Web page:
Enough with routers, I say. Stupid things. Anyway. It’s done. The joint mortices are cut. And feck setting up a router table to cut the male part of the joint, I’m done with that sodding tool for now. And in fact, that was the last time I got to work in the shed from then until this week, which is when the rest of this all happened.

Right, so I have to cut the edges of this now to let it be driven into the sides with the male part of that dovetail joint, but it also has to protrude out the back far enough to almost reach the wall it’s leaning against. So there was a bit of footering about to get measurements and scribe lines and so on, but finally I got that sorted.

Next up, cutting the dovetail part of the joint. I measured the router bit’s angle, set a bevel to that angle, then planed a scrap offcut from shaping the sides so that its edge matched that angle relative to a face.

And now I had a paring guide for a chisel. Next I pared out the dovetail along the joint.

The back end of the paring guide is up off the bench, with pressure from my index finger holding the angled edge flat against the edge of the desk, which puts the face of the paring guide at the right angle; then I slowly pare away, nibbling at the cut on the second pass, which is when I put a shim under one side of the desk so as to angle the board and thus give me a sliding stopped dovetail joint.

You can see, with the shim under one side (and the other side held down by holdfast), the paring block naturally carves a sliding dovetail shape.

And then I did a test fit and of course it didn’t fit at all 😀 So I trimmed the vertical edge of the dado a few times and eventually got a nice solid fit. And then repeated the process on the other side.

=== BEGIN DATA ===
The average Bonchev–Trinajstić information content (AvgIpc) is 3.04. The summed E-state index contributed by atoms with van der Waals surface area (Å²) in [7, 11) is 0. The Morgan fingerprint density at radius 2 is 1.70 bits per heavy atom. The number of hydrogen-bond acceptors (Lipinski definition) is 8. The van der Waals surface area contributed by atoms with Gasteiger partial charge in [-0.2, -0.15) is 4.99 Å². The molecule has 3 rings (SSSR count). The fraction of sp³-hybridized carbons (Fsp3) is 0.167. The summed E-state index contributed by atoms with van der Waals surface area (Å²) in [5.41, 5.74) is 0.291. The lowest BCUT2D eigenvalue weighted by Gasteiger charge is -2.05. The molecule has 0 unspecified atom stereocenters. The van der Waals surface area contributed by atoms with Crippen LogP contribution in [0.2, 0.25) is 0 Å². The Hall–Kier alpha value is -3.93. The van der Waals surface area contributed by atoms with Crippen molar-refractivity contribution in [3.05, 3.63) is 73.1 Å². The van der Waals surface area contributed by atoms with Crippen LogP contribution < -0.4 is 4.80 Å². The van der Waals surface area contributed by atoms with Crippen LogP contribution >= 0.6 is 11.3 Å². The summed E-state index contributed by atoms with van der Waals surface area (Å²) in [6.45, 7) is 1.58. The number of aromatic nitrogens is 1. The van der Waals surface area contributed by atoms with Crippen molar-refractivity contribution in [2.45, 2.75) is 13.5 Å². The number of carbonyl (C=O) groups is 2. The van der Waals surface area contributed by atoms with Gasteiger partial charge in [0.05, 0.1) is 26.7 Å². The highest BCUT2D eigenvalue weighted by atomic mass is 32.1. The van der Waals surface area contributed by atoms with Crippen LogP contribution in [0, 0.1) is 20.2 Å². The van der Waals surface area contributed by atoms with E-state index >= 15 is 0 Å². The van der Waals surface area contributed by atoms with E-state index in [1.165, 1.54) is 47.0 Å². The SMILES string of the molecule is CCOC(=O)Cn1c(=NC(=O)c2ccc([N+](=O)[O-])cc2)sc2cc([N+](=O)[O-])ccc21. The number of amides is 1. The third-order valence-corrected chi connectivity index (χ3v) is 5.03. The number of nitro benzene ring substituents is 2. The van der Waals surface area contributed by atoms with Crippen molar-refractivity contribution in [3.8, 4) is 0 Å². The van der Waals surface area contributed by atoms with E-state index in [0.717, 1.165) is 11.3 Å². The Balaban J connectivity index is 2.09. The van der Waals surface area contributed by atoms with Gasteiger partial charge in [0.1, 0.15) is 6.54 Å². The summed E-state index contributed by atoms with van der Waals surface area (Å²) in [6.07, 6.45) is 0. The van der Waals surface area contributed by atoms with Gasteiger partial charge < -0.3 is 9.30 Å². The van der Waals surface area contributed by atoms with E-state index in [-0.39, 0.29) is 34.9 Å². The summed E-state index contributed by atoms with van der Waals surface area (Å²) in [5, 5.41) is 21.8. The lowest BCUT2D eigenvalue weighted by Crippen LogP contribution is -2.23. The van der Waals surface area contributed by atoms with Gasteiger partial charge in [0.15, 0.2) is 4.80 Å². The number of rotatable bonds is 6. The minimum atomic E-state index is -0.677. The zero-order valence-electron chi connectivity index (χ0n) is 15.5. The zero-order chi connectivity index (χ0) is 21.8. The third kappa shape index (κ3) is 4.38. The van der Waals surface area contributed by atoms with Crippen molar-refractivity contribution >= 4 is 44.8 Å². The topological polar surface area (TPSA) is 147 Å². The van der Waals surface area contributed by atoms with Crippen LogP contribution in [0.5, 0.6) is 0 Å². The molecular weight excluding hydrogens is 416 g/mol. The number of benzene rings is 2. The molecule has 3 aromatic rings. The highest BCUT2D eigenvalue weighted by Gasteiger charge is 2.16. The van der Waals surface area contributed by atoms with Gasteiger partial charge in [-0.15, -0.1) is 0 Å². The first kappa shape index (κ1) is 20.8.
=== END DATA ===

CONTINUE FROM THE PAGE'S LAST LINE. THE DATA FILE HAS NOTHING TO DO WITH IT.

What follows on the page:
It’s not perfect, I’ve not done this kind of joint before but it works.

Self-supporting! And also way too big for my shed 🙁

Barely fits. Also, the joints are not yet driven all the way home there. It’s a solid fit, but it’s a little tight still (I have yet to finish plane the sides or the desk and I expect that to loosen things a little). And I have to scribe the angles for the top shelf yet, which will be dovetailed in because I hate myself.

Scribing it won’t be a major hassle. Cutting the dovetails while the joints are loose however, isn’t a great idea because the shoulder to shoulder distance varies as the joints get driven home. I might well cut one side’s dovetails, leave the bevel set for the other side and not cut that until closer to final assembly which will be a tad finicky but less so than trying to cut both and then undoing the joints, I suspect. Or maybe I’m wrong about that.

Either way, I suspect the bigger issue is going to be space to work…

And to think I was pondering putting a lathe in here. I mean, I still am (I got a lot of woodworking gift vouchers for The Carpentry Store over the solstice) but I have no idea how I’d get it in there without freeing up a lot of space (and one of those vouchers was for The Timber Yard so there’s even more timber to go in there soon as well).

I guess I need to make more stuff…